The simple concerns of life are beneath the notice of the detached overlords of “the ruling class,” who look to stock market indicators to determine economic “health.” In their marketing campaign for the “Rah Rah Money Talks” agenda, they aggressively promote money as the solution for all evils, including (presumably) rooster sinus infections. There’s probably a patented pill for it.
Pardon my sarcasm, or is it the natural consequence of following this irrational chain of made-for-television reasoning to its obvious (but not logical) conclusions?
It’s popular lately to blame the “them”s like “oligarchs” and “white supremacists” for all society’s ills. The “us,” meaning everybody except me—who exists in my own “them” dimension—still are willing to play by the oligarchs’ rules of government and the stock market, and look to the government to impose ever more rules to control everybody under the pretext of controlling the other “them”s like the “white supremacists.”
I wonder if the “white supremacists”–who are identified by their fondness for military assault weapons–are derived from the oligarchical, rule-bound, framework. This human drama must contain counter-forces, to prop up the “us” vs. “them” mass mentality.
The above is a convoluted way of suggesting that the system itself makes the counter-system necessary. It strikes me that historically, the world’s most despotic rulers had the backing of a loyal military. The world’s richest people did not fight the wars themselves, but profited mightily from them. Who benefits from US wars—or any war or military intervention—now? Certainly the ravages of war are visited on those on whose turf the battles are waged, the civilians, their families and the fighters and families, too. The spoilers may rest with their ill-gotten gains but live in fear of the “them”s who have not been eliminated or disempowered and are looking for revenge.
That’s why despots are deservedly paranoid and depend on the loyalty of a strong military and purchased friendship. They need presumed adversaries like mass murderers and drug lords to justify their ever tighter grip on the society that will not be completely controlled by rules.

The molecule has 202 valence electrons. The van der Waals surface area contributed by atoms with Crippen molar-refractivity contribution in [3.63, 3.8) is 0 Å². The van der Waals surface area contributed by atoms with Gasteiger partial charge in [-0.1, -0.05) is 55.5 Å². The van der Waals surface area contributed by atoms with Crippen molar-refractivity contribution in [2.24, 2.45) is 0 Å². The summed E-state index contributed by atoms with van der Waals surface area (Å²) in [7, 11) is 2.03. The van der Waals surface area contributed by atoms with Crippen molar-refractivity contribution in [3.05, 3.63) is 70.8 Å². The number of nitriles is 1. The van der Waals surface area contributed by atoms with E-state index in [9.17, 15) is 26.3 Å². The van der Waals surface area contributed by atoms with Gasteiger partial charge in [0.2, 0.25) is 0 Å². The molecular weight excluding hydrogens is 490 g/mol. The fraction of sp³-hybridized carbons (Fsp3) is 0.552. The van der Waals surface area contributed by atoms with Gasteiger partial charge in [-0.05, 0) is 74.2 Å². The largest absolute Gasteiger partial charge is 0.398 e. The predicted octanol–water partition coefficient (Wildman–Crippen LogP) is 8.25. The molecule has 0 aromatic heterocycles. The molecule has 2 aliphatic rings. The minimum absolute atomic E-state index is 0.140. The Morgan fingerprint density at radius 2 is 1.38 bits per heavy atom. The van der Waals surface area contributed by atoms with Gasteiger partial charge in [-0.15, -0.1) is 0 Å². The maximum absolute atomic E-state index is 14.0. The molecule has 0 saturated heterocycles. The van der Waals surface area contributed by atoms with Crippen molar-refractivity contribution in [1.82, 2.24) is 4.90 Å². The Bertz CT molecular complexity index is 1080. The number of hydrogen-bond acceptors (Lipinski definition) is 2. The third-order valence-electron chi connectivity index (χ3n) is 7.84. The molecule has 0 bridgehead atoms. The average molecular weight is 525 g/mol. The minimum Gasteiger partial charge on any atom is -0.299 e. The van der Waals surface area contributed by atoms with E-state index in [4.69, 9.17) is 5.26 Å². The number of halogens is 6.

If I went into psychiatry to set people free, I have been disappointed, in the short term. I have seen close up how frightened individuals are of the implications of freedom, which begins with freedom of thought. To define “freedom” of thought possibly begins with saying what it is not. It is not merely rebellion, reaction to the status quo, to conventional beliefs or rules. It does start with conscious examination of those conventions and determining whether they serve the greater whole.
What’s the “greater whole”? For me that includes the “us” and the “them,” as well as the hitherto unacknowledged non-human life forms on the planet. To recognize we are all counterparts enmeshed in this drama we call life means having the mental flexibility to imagine oneself in the place of the “them”s and trying to understand what motivates their activity. There’s obviously a place for the oligarchs and the mass shooters, or they wouldn’t exist. If we don’t like it, we need to free our thought from conventional beliefs and search for new ways to reform. Delegated power is fickle and must be recognized as such. When you delegate power, you will always be disappointed.
Freedom of thought means claiming responsibility for it but also having tolerance for others’ thought, even encouraging it, because it provides a larger area of understanding and perspective. The push for homogeneity, unity, conformity—what is considered “normal” and socially acceptable—is ultimately deadening, like the mechanization of robots, which act according to pre-set agendas.
Nature does not follow man’s dictates, as we are learning. Rather than “conquer” nature, as Francis Bacon and subsequent mechanists desired, we have the ability—but so far not the inspiration—to submit to nature’s desire to teach us freedom within the context of our environment.